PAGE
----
Clemson Police Officer Fired, Accused of Bullying/Harassment - WSPA.com

Clemson Police Officer Fired, Accused of Bullying/Harassment

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7 On Your Side is digging into a grievance report put together by Clemson City Attorney Kay Barrett. She told us she was gathering facts for the City Administrator, not acting as the City Attorney in this instance. 7 On Your Side is digging into a grievance report put together by Clemson City Attorney Kay Barrett. She told us she was gathering facts for the City Administrator, not acting as the City Attorney in this instance.

An Upstate police officer is off the job and is accused of bullying and harassing co-workers.

7 On Your Side is digging into a grievance report put together by Clemson City Attorney Kay Barrett. She told us she was gathering facts for the City Administrator, not acting as the City Attorney in this instance.

Clemson police Chief Jimmy Dixon confirms Major Karry Walker was dismissed from the department.

Seven pages of thorough notes show what Barrett found.

The report states Sergeant Brenda Link felt Major Karry Walker belittled her to her face, bullied her, micro managed her cases and was not supportive and unprofessional. Upon filing the grievance, Link states the behavior had been happening for several years and she provided several examples of the behavior.

Barrett also spoke with Chief Dixon who told her he believed there was a problem between Link and Walker and that he had spoke with them about it more than once over a long period of time. He said he had tried to resolve the matter internally and thought it was at least partially resolved. Barrett mentions that the Chief seemed surprised a formal grievance was filed.

The report also shows a response from Major Walker. Barrett describes Walker as defensive. Walker stated she had no knowledge of anything she could have said or done to Sergeant Link that would have offended her.

Walker stated that she felt she was only doing her job when it came to the interaction she had with Sergeant Link and that she felt she had always followed the rules.

The report shows Barrett spoke with other members of the department who told her Major Walker tends to get into other people’s faces and yell at them or stomp around the office slamming doors. They confirmed they were aware of several instances Walker had said negative things about her and to her.

Several others interviewed at the department said the believed Major Walker bullied Sergeant Link more than others because Link had a strong personality and was not afraid to speak back to Major Walker and correct her when she's wrong. 

Barrett wrote that many officers said they didn't look forward to coming into the police station unless Walker was absent. Some even said they would avoid it while she was there. More than one officer told Barrett that they were considering leaving the police force unless the situation improved.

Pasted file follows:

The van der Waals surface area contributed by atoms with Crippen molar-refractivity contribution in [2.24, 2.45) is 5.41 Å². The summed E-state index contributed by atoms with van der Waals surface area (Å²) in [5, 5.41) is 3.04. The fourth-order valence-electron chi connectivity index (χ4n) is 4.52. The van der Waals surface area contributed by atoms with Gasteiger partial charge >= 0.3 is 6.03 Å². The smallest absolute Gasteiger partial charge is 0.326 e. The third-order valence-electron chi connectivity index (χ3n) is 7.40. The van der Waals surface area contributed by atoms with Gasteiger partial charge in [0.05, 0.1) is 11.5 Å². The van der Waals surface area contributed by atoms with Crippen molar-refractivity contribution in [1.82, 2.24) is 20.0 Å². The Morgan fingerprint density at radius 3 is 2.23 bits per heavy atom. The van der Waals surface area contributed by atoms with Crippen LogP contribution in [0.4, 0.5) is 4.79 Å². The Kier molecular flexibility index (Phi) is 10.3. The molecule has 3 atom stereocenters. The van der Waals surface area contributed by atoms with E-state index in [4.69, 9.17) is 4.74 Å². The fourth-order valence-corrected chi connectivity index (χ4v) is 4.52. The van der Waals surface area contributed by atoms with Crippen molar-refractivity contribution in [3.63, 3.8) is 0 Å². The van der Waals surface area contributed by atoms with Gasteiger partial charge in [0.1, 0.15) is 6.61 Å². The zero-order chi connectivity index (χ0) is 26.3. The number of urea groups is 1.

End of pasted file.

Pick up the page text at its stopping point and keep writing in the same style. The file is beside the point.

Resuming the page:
The report states that Barrett spoke with three officers who definitely support Walker and did not think there was a problem between her and Link.

7 On Your Side attempted to contact both parties and we haven't heard back.

We contacted community organizer Traci Fant who is active in the community as someone who attempts to stop bullying and bring awareness to the subject. Fant said adult bullying happens all over the Upstate.

“Usually it’s a couple of people who gang up on one person and it’s usually women just like girls in high school. In the work place its women who are intimidated or jealous in some type of way,” said Fant.

Her organization Think2XTwice. org works to stop bullying by going into schools and connecting victims with local resources. There is also a forum on the website where people can discuss their experiences and how they were able to resolve them.

Fant also creates videos to educate youth on bullying and parents on how to recognize if their children are bullied.

Recently she’s worked with an adult who took a coworker to court because she was ganged up on. Another quit her job because it got so bad.

7 On Your Side asked Dr. Roger Rhoades, a Greenville Therapist what impact bullying has on someone’s life?

“There have been people who have taken their lives because it got so bad. The biggest thing you see is pervasive depression people who are bullied they get depressed to a point they can’t come out of it,” said Rhoades.

Experts say reporting the problem is the first step to making it stop. Rhoades said there needs to be an outlet where the person being bullied can go to receive help. Any work place should have a place to report and resolve these issues.

Rhoades also said he sees bullying in marriages as well. He said it often begins with one party belittling the other and often the behavior isn't evident right away.

Rhoades said people who are being bullied may try to avoid the source of harassment or deny it if they feel they have no support.

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